- Anyaoku: Nigeria hasn’t been this divided since Civil War Osoba seeks return to First Republic federal order
By Gboyega Akinsanmi
Contrary to the views of some governors in the North, Lagos State Governor, Mr. Akinwunmi Ambode, yesterday specifically rejected the country’s current federal structure, noting that the present system “is not the best and may not guarantee the future our people desire.”
As a matter of necessity, Ambode asked the federal government “to take required steps to activate the process for the restructuring of the present system with a view to adopting a proactive system that will guarantee the future the people desire.”
He expressed concern about the country’s governance structure at a parade the Lagos State Government organised at the Police College, Ikeja, yesterday to mark Nigeria’s 57th Independence anniversary.
The Independence parade was attended by Oba of Lagos, Oba Rilwan Akiolu I; the state Commissioner of police, Mr. Imohimi Edgal; commanders of all military formations in the state and members of the state executive council among others.
Ambode had at the 57th annual conference of the Nigerian Bar Association (NBA) lamented aberrations in the 1999 Constitution, and said the legal framework would continue to stunt the country’s economic growth and inhibit capacity of federating units to harness their potential.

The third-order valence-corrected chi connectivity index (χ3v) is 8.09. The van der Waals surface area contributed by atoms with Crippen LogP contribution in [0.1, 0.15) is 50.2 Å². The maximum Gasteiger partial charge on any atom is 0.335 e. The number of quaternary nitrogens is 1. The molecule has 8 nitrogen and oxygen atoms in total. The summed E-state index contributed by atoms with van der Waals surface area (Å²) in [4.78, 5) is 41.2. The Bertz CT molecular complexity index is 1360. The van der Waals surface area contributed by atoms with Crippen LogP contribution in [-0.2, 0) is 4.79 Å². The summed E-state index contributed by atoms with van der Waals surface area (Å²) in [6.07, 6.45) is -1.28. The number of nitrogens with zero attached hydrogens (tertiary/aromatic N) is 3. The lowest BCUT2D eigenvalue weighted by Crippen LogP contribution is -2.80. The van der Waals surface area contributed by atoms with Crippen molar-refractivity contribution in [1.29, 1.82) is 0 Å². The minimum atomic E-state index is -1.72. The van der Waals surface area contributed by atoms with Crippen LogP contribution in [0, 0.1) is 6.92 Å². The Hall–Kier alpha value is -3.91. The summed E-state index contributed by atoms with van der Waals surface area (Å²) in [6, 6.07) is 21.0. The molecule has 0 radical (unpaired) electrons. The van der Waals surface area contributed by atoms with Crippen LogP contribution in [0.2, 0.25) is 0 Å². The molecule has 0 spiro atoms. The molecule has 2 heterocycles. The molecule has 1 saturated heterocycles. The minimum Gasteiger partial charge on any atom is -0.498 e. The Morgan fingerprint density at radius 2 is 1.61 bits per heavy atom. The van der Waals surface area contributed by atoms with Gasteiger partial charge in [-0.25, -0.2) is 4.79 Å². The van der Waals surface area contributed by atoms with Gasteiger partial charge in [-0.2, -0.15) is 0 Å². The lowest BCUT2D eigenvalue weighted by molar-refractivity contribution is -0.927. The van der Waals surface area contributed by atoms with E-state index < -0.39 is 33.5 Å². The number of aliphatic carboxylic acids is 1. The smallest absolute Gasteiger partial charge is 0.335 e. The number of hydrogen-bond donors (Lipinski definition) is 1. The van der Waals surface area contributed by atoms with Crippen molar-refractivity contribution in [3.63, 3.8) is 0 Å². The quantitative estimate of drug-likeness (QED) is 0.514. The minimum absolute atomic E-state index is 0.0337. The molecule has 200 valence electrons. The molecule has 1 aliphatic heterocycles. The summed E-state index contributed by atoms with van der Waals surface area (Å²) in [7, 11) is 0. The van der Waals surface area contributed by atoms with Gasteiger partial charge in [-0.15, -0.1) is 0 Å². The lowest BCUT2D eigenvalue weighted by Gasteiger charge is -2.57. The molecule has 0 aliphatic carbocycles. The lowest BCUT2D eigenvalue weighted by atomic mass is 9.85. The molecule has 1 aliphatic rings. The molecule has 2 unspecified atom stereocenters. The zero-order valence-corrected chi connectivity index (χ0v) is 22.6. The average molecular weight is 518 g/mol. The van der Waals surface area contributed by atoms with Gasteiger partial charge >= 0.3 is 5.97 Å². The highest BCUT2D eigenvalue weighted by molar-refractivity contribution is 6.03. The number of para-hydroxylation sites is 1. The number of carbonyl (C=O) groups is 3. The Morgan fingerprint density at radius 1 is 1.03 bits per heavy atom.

The governor had, as a result, argued that the Nigerian federalism was military in nature and skewed to the detriment of federating units, thereby inhibiting the socio-economic progress of the federating units.
He then canvassed the need to institutionalise the principles of true federalism, the kind that would allow each federating unit to contribute agreed percentage of its revenues to the national government as stipulated in the 1963 Constitution.
As a follow-up to his earlier demand for true federalism yesterday, the governor canvassed the imperative of restructuring her present governance structure to meet the people’s aspirations, though stressed the need to uphold the unity of Nigeria.
He observed: “It is becoming clearer by the day that the present system is not the best and may not guarantee the future the people desire. The federal government must take necessary steps to activate the process for the restructuring of the present system with a view to adopting a proactive system.
“There is need for the government to put in place a system which would empower the component units of the federation to meet the yearnings and aspirations of the people for better living conditions.”
He, thus, emphasised the significance of the 57th jubilee, thereby urging the federal government and the people “to take a critical and objective assessment of the current situation in the country and resolve to do the right thing.”